In what was described in the July issue of AFRICAN BUSINESS as a milestone in Tanzania’s drive to secure foreign investment the magazine revealed that the government had signed an agreement with Kagera Mining Company, a subsidiary of Sutton Resources of Canada which would provide mining exploration and development options to the company for an area of 25,400 sq kms in the Kagera Region . The agreement represents a follow-up to exploration in a corner of the region, Kabanga, where the nickel deposit is estimated to contain 40 million tonnes, grading 1.05% nickel, and also cobalt and copper.

This is what its inventor, Shiyana Saleh Mandevu, a 58-year old peasant, poet and former truck driver, calls his new Swahili script according to an article in NEW AFRICAN (July). His writing was said to be rather like Pitman’s Shorthand with Arabic influences. It was his collection of ancient objects bows, arrows, clay pots and other handicrafts – which inspired him to devise the new script. Two horizontal bows with their strings facing upwards mean ‘baba’ (father), two traditional stools read ‘mama’ and so on.

Anthony Daniels (the author of the book ‘Filosofa’s Republic’ based on his experiences as a doctor in Tanzania and reviewed in Bulletin no 36) launched an unusually vitriolic attack on Mwalimu Nyerere in the DAILY TELEGRAPH on July 3, 1992. He wrote: ‘Present-day reality has an autosatirical quality about it. How else is one to account for UNESCO’s recent award to ex-President Nyerere of Tanzania of the Simon Bolivar Prize for services to freedom, independence and the dignity of peoples. (The award of US$25,000 was shared with Burmese Opposition leader Aung San Suu Kyi; the jury said in its citation that Nyerere had worked tirelessly in the struggle against poverty, disease and ignorance; it took note of ‘the ethical ideal of honesty that personifies Julius Nyerere’ – Editor).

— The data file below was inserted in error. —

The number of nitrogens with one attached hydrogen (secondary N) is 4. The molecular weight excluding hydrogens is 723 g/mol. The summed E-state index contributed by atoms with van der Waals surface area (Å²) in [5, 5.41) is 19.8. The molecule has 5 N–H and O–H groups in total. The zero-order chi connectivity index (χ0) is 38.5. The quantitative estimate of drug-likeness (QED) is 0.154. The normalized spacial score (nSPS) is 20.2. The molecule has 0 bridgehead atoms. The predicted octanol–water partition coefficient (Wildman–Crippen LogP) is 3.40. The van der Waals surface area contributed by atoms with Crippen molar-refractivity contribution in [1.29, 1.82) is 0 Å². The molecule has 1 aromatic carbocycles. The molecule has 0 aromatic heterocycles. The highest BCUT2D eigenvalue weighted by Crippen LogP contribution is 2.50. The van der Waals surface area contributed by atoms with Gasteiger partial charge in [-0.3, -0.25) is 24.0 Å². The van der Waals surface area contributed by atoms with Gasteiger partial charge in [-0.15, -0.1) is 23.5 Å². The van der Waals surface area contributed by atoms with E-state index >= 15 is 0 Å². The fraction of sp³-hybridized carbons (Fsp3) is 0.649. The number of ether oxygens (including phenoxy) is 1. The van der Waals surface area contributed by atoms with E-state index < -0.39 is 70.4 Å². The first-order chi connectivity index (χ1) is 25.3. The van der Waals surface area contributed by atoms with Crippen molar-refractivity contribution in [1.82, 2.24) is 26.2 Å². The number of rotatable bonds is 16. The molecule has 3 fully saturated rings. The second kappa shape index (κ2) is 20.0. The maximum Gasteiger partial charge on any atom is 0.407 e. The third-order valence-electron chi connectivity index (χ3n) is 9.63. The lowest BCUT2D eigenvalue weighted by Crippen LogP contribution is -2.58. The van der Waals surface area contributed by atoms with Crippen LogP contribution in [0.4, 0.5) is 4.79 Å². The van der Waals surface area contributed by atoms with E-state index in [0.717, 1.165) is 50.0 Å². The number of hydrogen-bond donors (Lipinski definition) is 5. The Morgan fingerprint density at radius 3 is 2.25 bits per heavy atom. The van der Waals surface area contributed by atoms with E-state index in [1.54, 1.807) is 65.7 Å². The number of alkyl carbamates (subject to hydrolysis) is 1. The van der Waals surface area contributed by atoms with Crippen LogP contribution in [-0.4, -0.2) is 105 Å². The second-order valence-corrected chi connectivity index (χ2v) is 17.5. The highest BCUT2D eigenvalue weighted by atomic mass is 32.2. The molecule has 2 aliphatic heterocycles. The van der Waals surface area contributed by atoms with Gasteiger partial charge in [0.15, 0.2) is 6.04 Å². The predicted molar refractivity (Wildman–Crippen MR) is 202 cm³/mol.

Daniel’s article went on: ‘Nyerere strutted and fretted his hour (or quarter of a century to be precise) upon his own small stage (Tanzania) and forced millions of people from where they were living, herding them into collectivised villages so that they could come under the control of his Chama Cha Mapinduzi .. . . not only did the Swahili Stalin get away with it but he received the bien pensant of Europe even as the huts of the recalcitrant peasants were burnt down …. Nyerere was not entirely original in his ideas … he received a Fabian training at Edinburgh University but his road to Damascus was actually the road from Peking airport to Peking. Mao arranged for a couple of million helots of welcome to wave flags at him … it turned his head and all that was needed to complete the catastrophe were a few economic advisers from the Institute of Development Studies at Sussex University ….

AFRICA EVENTS Zambian reader Jimmy Mdluli in the July issue compared President’s Kaunda and Nyerere. President Kaunda had eliminated all opposition and the only people he had genuinely attempted to groom as his successors had been his own sons. By comparison, when Tanzania’s first President (Nyerere) stepped down, he had left a couple of obvious successors whom he had thoroughly schooled in politics and statesmanship.